Mark Doumit writes on lessons learned from clearing fish barriers


We’ve written often about the state of Washington’s efforts to clear tens of thousands of fish passage barriers, as well as forest landowners’ leading role in clearing the barriers over the last 20 years. Now none other than the U.S. Supreme Court is taking up some of the legal questions behind the effort. What is the state responsible for in clearing the barriers? What are the state’s obligations under its treaties with Native American tribes?

Washington Attorney General argues to the Supreme Court that an earlier federal ruling would put the state on the hook for billions of dollars in fish culvert replacements, and that isn’t reasonable. The tribes, meanwhile, say that fixing the culverts is part of the state’s obligation to protect fish habitat that was affirmed under a previous Supreme Court decision in the 1970s.

The Supreme Court heard oral arguments in the case in April and is expected to issue a ruling this month.

Mark Doumit, executive director of the Washington Forest Protection Association, wrote this week in the Everett Herald about the lessons that forest landowners learned over 20 years of clearing more than 7,000 fish passage barriers in Washington, and how those lessons relate to the Supreme Court case.

Below is Mark’s op-ed in full.

Forest landowners’ salmon efforts lead by example

Private forestland owners have been steadily fixing fish-blocking culverts, showing it can be done.

Tuesday, May 29, 2018 2:51pm

By Mark Doumit

Salmon recovery is in the news again, with Washington tribes and the federal government recently appearing before the U.S. Supreme Court over whether the state should be required to replace road culverts that block salmon passage.

Many people don’t realize that efforts to restore salmon runs, and especially fix road culverts, have been going on in Washington’s forests nearly 20 years, and we already have a good idea of what works.

As a fisherman, this is a very important issue to me and my family. As a former lawmaker who worked with others on passage of the 1999 Forests & Fish Law to improve conditions for salmon in the forest, I know there is backstory often untold.

The Forests & Fish Law was part of Washington’s Statewide Strategy to Recover Salmon, which protects all aspects of the salmon’s life cycle. This integrated, holistic approach to stewardship is the best way to rebuild sustainable salmon populations.

As part of the Forests & Fish Law, forest landowners in Washington — both private landowners (which I represent) and public forestland managers — have removed 7,300 fish passage barriers since 2001 across 9.3 million acres.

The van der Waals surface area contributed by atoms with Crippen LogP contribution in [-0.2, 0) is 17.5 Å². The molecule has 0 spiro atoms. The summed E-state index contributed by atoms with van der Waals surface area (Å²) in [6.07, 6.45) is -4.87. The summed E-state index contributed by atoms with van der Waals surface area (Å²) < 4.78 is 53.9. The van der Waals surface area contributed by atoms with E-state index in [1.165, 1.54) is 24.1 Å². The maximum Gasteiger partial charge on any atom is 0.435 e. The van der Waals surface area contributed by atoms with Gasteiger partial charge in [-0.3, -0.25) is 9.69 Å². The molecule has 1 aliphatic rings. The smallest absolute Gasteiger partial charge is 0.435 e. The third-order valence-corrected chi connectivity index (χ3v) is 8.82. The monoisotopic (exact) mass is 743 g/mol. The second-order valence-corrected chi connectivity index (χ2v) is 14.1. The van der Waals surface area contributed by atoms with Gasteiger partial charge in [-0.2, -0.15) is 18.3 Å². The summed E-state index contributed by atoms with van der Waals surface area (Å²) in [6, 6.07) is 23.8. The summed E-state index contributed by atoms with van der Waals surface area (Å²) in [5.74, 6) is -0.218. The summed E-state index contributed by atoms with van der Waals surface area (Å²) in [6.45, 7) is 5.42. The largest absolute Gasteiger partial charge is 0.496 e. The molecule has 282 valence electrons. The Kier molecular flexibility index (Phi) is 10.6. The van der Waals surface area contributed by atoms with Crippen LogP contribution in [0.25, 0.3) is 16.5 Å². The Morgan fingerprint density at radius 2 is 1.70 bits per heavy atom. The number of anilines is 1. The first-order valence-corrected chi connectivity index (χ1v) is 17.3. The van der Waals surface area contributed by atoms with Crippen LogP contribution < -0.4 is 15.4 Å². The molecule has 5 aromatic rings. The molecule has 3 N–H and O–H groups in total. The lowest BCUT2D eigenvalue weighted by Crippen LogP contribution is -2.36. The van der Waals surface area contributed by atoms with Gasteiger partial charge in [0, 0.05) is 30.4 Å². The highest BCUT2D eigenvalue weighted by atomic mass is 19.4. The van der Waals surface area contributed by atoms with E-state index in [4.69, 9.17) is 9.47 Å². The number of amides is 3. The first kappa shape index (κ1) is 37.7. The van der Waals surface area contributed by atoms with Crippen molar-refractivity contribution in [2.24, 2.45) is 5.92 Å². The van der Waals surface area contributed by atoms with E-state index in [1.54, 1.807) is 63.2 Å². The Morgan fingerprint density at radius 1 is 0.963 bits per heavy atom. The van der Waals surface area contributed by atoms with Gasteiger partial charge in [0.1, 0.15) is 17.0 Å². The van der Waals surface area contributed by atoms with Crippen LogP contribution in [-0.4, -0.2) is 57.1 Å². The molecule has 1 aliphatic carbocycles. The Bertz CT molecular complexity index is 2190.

These landowners have spent $313 million opening up 5,100 miles of fish habitat. Private and public forest landowners have completed 84 percent of their goals and are on track to clear all the fish passage barriers in forested streams by 2021.

Here is what we’ve learned along the way:

Take bites out of the apple: Replacing hundreds or thousands of expensive road culverts may seem daunting or even impossible, but Washington forest landowners accomplished the task by tackling the issue bit-by-bit, road-by-road, over nearly 20 years. We were encouraged when the fish would return after new culverts were built, and eventually the thousands of culverts we needed to fix dwindled down to hundreds, and the end of our project is now near.

New road culverts help not just fish: It’s expensive to fix even one road culvert, but we quickly found that installing better culverts helps make our logging roads safer and easier to maintain, especially during heavy rainfall.

Collaboration is better than confrontation: Washington forest landowners have fixed the thousands of culverts as part of the Forests & Fish Law, a historic agreement between federal, state, tribal and county governments and private forest landowners. All of the parties agreed on a set of forest practices that protect 60,000 miles of streams running through 9.3 million acres of state and private forestland. We sat at the table on an agreement that is paying dividends for the environment and keeping all the parties out of court.

Salmon are worth saving: Salmon are an integral part of Washington’s culture, spirit and identity; it is our collective responsibility to protect them. And yet the number of salmon in Washington continues to decline. There are many reasons for this decline, but improving water quality and fixing the tens of thousands of fish-blocking culverts in Washington are part of the solution. These are problems we know how to solve and are important steps in improving the health of one of our state’s most precious natural resources.

While we have made a lot of progress in fixing fish passage barriers, we need to address all the major habitat factors affecting salmon. We have a shared responsibility to address the health of our salmon and waterways, and collaboration is the best way to ensure our success.

Mark Doumit is executive director of the Olympia-based Washington Forest Protection Association, which represents private forest landowners growing and harvesting trees on about 4 million acres in Washington state.